• Patients treated with saxagliptin had an increase in hospitalization for heart failure
  • Na+-Glucose Transporter 2 Inhibitors
    • SGLT2 is a Na+-glucose cotransporter located almost exclusively in the proximal portion of the renal tubule
    • SGLT2 accounts for 80%–90% of glucose reclamation
      • Canagliflozin (Apr 2013)
      • dapagliflozin (Jan 2014)
      • Empagliflozin (Aug 2014)
      • Ertugliflozin (Dec 2017)
  • SGLT2 inhibitors reduce the burden on the proximal renal tubules.
  • SGLT2 inhibitors reduce central sympathetic overactivity, probably by suppressing renal afferent signaling to the brain.
  • A mild state of ketosis also contributes to reduction of sympathetic tone.
  • Decreased sympathetic outflow from the brain to the kidney alters the pressure–natriuresis relationship so that the kidneys excrete more sodium and water at a given pressure, thereby improving fluid retention.
  • It may also suppress the renal renin–angiotensin system (RAS) and augment circulating natriuretic peptide levels by attenuating renal neprilysin activity, thereby correcting the imbalance between the natriuretic peptide/soluble guanylate cyclase (sGC)/cyclic guanosine monophosphate (cGMP) pathway and the RAS pathway, leading to cardiovascular and renal protection.

Adverse events

  • There is a small (1%–2%) increase in lower urinary tract infections and a 3%–5% increase in genital mycotic infections (FDA warning)
  •  Urine glucose losses cause mild diuresis, which can lead to hypotension
  •  Potency decreases by 40%–80% across the spectrum of stage 3 kidney disease
  •  Increase the risk of fractures (FDA warning), affect mineral balance and circulating levels of parathyroid hormone and 1,25-hydroxy vitamin D
  •  Diabetic ketoacidosis
  •  Canagliflozin is associated with an increased risk of lower extremity amputation.

Recently Approved FDC – type II DM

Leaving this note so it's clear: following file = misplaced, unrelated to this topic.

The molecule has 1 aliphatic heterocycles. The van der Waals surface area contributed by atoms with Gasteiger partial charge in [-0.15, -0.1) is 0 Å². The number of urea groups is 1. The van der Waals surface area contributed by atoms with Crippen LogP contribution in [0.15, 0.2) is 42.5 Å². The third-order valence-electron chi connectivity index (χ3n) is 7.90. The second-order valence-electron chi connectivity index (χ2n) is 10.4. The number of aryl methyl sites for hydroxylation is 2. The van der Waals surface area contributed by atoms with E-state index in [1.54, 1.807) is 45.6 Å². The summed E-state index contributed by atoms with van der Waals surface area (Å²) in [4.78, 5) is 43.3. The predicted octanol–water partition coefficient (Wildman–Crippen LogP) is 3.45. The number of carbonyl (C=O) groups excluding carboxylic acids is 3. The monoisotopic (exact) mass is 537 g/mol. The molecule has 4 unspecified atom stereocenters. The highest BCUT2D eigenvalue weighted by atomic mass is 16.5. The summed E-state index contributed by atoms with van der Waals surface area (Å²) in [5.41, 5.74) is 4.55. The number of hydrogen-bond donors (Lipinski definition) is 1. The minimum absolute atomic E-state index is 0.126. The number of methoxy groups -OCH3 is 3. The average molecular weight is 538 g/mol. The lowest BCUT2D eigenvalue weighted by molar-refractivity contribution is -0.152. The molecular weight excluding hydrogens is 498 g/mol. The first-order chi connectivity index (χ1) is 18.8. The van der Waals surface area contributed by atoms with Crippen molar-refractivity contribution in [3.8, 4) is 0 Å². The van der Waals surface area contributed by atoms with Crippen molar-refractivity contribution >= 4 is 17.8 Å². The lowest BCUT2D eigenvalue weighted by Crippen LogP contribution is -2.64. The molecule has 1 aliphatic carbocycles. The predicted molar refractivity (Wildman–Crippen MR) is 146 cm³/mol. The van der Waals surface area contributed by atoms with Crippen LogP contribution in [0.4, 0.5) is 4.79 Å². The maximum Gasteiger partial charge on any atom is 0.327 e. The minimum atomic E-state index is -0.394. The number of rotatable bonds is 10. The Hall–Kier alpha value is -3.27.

• Sitagliptin + Simvastatin 2011
  • Linagliptin + Metformin 2012
  • Dapagliflozin + Metformin 2014
  • Empagliflozin + Metformin 2015
  • Insulin degludec + Liraglutide 2016
  • Insulin glargine + lixisenatide 2016
  • Dapagliflozin +Saxagliptin 2017

Drugs in pipeline

  1. Sotagliflozin –
    1. oral inhibitor of sodium–glucose cotransporters 1 and 2 (SGLT1 and SGLT2)
    1. SGLT1 inhibition reduces glucose absorption in the proximal intestine
    1. SGLT2 inhibition decreases renal glucose reabsorption.
  • Dual PPAR alpha/gamma agonist à Saroglitazar
    • first in class drug – dual PPAR agonist at the subtypes α (alpha) and γ (gamma) of the peroxisome proliferator-activated receptor (PPAR).
    •  Agonist action at PPARα lowers high blood triglycerides,
    •  Agonist action on PPARγ improves insulin resistance and consequently lowers blood sugar.
    •  The results of phase 3 clinical trials indicate that saroglitazar is devoid of conventional side effects of fibrates and pioglitazone
    •  Approved in India 2013 for diabetic dyslipidemia and hypertriglyceridemia in T2DM not controlled by statin therapy
    •  Phase II US – for NASH in 2016

Human Embryonic Stem Cells (HESCs)

  • Stem cells can provide a non-exhausting source of the degenerated β cells in T2D patients – cultivated & transplanted
  •  Researchers are trying to develop and establish functional β cell mass from different types of somatic stem cells, which can prove to be a miraculous therapy.
  •  Mesenchymal Stem Cells (MSCs) [bone marrow, adipose tissue, umbilical cord or its blood, fibroblasts and liver cells] – glucose induced insulin-secreting cells, arrest insulin resistance, recovery of liver and pancreas damage and to cure diabetic ulcers and limb ischemia.
  •  MSCs transplantation also leads to elevation of GLUT4, insulin receptor substrate 1 (IRS-1) and Akt (protein kinase B).
  •  Limitations of the use of stem cells are the ethical issues involved. Safety issues involved must be considered prior to clinical application.

American Diabetes Association 2017 guidelines: